It’s a new year. And with each new year come hopes of things to change for the better, as if the change of a digit on the calendar means that anything will be different from just a short time before. The world’s not going to get better unless you do something about it. I mean you, dear reader, because I’m not going to do anything. There’s beer to drink. If you were busy wearing black to an award show this week, odds are you missed it.
Norway deemed not a sh&$hole
This week, President Donald Trump made disparaging remarks about Haiti and African nations during a meeting with Congressional leaders on immigration issues. Trump asked why people from “sh&$hole countries” are being let in to the U.S., and why we can’t let in more people from Norway. Mr. President, the Norwegians had their chance. They came here 1,000 years ago and got kicked out. By your definition, they are a country of losers.
New year, new diet
Coca-Cola announced this week that it would be rolling out a new line of Diet Coke flavors later this month in a bid to boost its faltering sales. The flavors will be “twisted mango,” “zesty blood orange,” “feisty cherry,” and even “ginger lime,” which Coke says will be made with real redheads.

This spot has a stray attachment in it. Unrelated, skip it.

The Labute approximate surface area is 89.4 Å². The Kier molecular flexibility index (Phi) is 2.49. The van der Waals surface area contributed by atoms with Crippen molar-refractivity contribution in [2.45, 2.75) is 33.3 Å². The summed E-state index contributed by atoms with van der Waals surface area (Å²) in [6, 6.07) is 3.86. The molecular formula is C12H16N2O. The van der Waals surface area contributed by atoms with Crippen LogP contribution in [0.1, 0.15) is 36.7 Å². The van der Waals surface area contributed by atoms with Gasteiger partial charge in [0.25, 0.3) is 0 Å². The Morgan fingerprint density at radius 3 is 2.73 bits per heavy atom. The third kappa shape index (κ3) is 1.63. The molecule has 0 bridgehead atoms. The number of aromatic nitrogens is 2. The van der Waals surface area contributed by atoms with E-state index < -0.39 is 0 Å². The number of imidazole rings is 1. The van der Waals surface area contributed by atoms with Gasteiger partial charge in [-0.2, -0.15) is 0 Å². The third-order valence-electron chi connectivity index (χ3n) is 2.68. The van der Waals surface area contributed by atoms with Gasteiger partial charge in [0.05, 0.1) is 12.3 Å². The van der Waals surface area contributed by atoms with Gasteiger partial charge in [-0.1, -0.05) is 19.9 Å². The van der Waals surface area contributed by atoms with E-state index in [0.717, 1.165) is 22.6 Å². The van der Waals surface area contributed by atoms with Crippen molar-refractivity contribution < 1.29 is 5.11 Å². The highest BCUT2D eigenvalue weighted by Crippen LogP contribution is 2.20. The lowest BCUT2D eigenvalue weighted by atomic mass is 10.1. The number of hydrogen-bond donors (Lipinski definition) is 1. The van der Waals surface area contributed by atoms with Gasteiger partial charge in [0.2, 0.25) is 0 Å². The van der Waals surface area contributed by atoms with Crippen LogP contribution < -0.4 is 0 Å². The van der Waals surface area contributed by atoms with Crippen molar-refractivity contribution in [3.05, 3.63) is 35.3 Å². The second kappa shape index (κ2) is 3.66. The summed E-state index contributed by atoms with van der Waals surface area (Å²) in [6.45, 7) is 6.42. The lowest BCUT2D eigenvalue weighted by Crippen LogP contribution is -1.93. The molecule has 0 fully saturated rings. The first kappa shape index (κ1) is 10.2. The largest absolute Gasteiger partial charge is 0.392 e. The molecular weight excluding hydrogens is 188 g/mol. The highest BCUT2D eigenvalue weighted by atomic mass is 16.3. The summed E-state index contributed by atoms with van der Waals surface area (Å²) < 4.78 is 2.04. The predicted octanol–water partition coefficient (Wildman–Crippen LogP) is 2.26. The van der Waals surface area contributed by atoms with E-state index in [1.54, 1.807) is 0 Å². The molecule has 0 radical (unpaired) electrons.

Heavy is the head
In a rare interview, Queen Elizabeth II remarked that one of her crowns weighs several pounds. She said it is so heavy that she can’t tilt her head down while wearing it because it would break her neck. So look for that exciting drama in season 28 of The Crown on Netflix.
We knew about the usual threats to endangered animals: deforestation, industrial development and pollution, picnic baskets filled with gluten (we’ll miss Boo-boo and his allergies, too, Yogi). What we didn’t expect were foodies eating their way through the protected species list like a Brazilian steakhouse menu.
Apparently, people in Asia, Africa, and Latin America are eating everything from “rats to rhinoceros, […] docile, ant-eating pangolins as well as flesh-ripping big cats” — which reminds The Guys of our favorite book, If I Ran the Zoo … if The Zoo was a pen-to-table restaurant directly across the street from the Smithsonian National Zoological Park in trendy Adams Morgan, DC.
So, way to go, foodies. Because you couldn’t just eat a normal cow burger like the rest of us, we’re winning the War on Animals.